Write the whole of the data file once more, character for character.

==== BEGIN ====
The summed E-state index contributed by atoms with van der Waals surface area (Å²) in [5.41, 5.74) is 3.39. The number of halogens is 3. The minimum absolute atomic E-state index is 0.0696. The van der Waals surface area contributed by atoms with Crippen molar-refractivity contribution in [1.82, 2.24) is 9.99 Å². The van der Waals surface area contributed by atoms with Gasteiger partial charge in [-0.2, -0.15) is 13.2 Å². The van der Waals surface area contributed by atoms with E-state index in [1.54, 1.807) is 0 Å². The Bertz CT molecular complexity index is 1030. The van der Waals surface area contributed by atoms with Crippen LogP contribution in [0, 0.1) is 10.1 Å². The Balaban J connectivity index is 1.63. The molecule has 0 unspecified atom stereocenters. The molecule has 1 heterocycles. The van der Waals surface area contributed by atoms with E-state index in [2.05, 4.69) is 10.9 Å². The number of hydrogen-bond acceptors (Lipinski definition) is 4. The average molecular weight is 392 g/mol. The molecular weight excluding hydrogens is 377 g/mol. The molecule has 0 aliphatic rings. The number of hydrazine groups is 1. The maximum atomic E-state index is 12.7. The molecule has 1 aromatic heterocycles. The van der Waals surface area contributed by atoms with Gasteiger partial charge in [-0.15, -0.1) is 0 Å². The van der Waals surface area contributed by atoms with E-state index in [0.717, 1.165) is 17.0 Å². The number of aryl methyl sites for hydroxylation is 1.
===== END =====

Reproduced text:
The summed E-state index contributed by atoms with van der Waals surface area (Å²) in [5.41, 5.74) is 3.39. The number of halogens is 3. The minimum absolute atomic E-state index is 0.0696. The van der Waals surface area contributed by atoms with Crippen molar-refractivity contribution in [1.82, 2.24) is 9.99 Å². The van der Waals surface area contributed by atoms with Gasteiger partial charge in [-0.2, -0.15) is 13.2 Å². The van der Waals surface area contributed by atoms with E-state index in [1.54, 1.807) is 0 Å². The Bertz CT molecular complexity index is 1030. The van der Waals surface area contributed by atoms with Crippen LogP contribution in [0, 0.1) is 10.1 Å². The Balaban J connectivity index is 1.63. The molecule has 0 unspecified atom stereocenters. The molecule has 1 heterocycles. The van der Waals surface area contributed by atoms with E-state index in [2.05, 4.69) is 10.9 Å². The number of hydrogen-bond acceptors (Lipinski definition) is 4. The average molecular weight is 392 g/mol. The molecular weight excluding hydrogens is 377 g/mol. The molecule has 0 aliphatic rings. The number of hydrazine groups is 1. The maximum atomic E-state index is 12.7. The molecule has 1 aromatic heterocycles. The van der Waals surface area contributed by atoms with Gasteiger partial charge in [-0.15, -0.1) is 0 Å². The van der Waals surface area contributed by atoms with E-state index in [0.717, 1.165) is 17.0 Å². The number of aryl methyl sites for hydroxylation is 1.